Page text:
Preventing The COVID-19 Spread: 4 Types Of Protective Masks For A Safe Return To School

Preventing The COVID-19 Spread: 4 Types Of Protective Masks For A Safe Return To School

Social distancing, wearing a mask in classrooms and outdoor spaces, risk of contamination, the arrival of seasonal flu – this year, returning to school in Utah could be chaotic! 

While the Utah State Board of Education permitted in-person classes back in July 2020, it is still mandatory to follow the COVID-19 preventive measures to limit virus transmission. This means your little ones are still required to cover their mouth and nose with a protective mask to avoid being a potential carrier of the virus.

There are various masks available in the market, but which one is the best for your school-going child? Let’s check them out!

1. Medical Mask: A Classic of Epidemics

The most common, cheapest, and, in theory, one of the most effective masks is a medical mask. Such masks are multi-layered; the number of layers in most cases is three, some of which are made of synthetic material.

There is one more similar type of medical mask – called a surgical mask. Such masks have more layers – four, due to which they allow less dust and bacteria to pass through. In either case, these masks need to be changed very often – the recommended usage time of each is up to two to three hours.

An important reminder – Medical masks are not intended to protect the wearer of the mask, but those around them. Therefore, if you want to protect your child from infection, it is better to provide them a different type of protective mask.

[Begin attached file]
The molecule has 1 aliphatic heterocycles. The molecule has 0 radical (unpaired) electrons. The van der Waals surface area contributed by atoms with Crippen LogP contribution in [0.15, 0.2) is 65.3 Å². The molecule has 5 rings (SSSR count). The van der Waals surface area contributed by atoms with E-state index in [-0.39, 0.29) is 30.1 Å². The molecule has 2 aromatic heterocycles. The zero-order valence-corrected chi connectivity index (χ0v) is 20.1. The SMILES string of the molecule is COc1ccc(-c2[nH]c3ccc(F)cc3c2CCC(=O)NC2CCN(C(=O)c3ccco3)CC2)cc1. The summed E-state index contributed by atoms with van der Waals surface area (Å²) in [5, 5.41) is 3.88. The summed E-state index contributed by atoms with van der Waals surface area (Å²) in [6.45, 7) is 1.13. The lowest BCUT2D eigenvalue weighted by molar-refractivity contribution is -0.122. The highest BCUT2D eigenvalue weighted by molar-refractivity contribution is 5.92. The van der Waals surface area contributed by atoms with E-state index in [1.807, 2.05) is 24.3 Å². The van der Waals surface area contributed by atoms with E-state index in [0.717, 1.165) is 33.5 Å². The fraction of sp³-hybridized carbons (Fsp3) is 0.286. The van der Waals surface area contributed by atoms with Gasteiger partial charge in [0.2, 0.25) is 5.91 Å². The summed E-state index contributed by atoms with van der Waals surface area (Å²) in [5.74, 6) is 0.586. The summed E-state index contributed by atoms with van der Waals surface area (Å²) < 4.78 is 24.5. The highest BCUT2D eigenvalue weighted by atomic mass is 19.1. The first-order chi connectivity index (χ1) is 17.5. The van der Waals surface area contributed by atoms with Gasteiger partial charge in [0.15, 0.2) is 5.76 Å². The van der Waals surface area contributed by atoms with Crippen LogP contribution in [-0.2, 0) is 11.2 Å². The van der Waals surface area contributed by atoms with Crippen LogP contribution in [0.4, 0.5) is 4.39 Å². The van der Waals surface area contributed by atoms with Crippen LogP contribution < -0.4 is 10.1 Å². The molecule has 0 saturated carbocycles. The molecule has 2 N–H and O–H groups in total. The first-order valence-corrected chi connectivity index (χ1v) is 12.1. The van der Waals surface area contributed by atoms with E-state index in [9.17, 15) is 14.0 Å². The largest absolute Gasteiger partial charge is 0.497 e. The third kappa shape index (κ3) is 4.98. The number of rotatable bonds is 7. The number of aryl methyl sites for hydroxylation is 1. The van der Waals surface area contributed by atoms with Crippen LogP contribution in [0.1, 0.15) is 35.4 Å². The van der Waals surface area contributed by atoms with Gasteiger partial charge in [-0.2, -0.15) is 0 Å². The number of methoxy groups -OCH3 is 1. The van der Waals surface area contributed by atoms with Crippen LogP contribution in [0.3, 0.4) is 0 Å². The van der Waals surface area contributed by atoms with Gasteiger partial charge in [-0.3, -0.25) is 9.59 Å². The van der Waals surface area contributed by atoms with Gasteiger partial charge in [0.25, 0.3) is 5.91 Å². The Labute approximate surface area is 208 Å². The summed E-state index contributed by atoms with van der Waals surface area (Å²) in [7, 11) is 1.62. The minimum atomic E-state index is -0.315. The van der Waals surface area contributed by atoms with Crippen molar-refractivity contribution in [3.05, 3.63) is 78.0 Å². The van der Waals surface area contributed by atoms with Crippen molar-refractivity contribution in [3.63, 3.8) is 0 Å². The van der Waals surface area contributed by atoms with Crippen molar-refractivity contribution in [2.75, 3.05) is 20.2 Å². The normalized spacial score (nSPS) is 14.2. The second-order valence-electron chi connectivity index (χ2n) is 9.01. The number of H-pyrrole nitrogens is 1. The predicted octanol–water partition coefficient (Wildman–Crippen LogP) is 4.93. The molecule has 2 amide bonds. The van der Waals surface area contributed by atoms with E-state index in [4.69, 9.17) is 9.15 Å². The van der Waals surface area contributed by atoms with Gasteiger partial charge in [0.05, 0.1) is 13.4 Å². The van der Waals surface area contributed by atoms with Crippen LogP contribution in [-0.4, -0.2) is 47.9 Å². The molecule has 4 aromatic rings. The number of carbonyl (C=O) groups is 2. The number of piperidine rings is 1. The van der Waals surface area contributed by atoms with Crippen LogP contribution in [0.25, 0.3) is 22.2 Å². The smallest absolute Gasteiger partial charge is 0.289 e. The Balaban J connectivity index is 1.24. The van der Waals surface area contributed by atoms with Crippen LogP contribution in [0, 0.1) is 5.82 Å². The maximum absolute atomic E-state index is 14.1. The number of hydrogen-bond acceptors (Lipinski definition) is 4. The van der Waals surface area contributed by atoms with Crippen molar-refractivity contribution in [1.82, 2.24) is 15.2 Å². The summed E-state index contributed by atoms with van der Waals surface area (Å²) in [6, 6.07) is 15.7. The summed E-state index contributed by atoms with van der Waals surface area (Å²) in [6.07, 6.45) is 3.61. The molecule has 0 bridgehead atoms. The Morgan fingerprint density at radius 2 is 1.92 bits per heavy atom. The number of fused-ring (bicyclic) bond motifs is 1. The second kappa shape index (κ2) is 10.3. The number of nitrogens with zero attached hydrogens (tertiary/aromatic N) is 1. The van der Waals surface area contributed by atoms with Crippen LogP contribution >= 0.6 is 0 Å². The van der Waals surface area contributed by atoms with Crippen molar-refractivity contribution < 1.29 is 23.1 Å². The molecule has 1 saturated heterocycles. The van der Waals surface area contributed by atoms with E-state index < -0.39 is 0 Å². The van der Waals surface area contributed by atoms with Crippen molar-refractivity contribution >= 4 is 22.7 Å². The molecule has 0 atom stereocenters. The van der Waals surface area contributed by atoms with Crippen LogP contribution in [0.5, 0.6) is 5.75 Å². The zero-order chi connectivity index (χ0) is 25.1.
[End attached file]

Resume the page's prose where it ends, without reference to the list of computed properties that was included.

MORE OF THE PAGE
2. The Reusable Mask

The mask that has gained immense popularity in the context of the coronavirus pandemic is the so-called reusable mask. However, there is no clear regulation of how they should be made and what kind of protection they offer.

Moreover, there are no studies related to how much worse or better such masks are compared to medical ones. Nevertheless, this is clearly better than nothing.

If your child uses a reusable mask, advise them to wash it after 2-3 hours with soap or detergent to kill germs and bacteria. If not possible, make sure to give them a spare mask to use.

3. FFP1 Respirators: No Guarantee, But Better than a Mask

Respirators are devices that are somewhat different from masks in their essence. They are designed to protect the person who wears the respirator and not those around them. They are divided into various protection classes; FFP1 is the weakest of them.

4. FFP2 And FFP3: Allow a High Degree of Protection 

Respirators with higher protection classes – FFP2 and FFP3 – are designed to protect against viruses. The FFP2 protection class roughly corresponds to the N95 standard. For example, in the USA, a respirator must prevent 95% of aerosols from passing. The FFP3 standard offers even more efficient protection against 99% aerosols. However, none of them offers 100% protection.

Respirators of all protection classes are sold with and without a valve. The valve – a plastic device on the respirator – helps facilitate breathing by “opening up” as you exhale. 

It is generally believed that physicians who come into contact with patients require FFP2 and FFP3. These masks do not need to be purchased for general use in public places. Despite the high degree of protection, respirators are disposable.

At Spirit Magnet, we provide customized back-to-school face masks made of cotton with screen print or colored designs and hassle-free delivery anywhere in Utah. Our team especially offers youth-sized masks to make it easier for children to wear and protect themselves from the virus. The best part – upon ordering 1000 custom masks, you’ll receive 100 disposable masks FREE. Place your order today!

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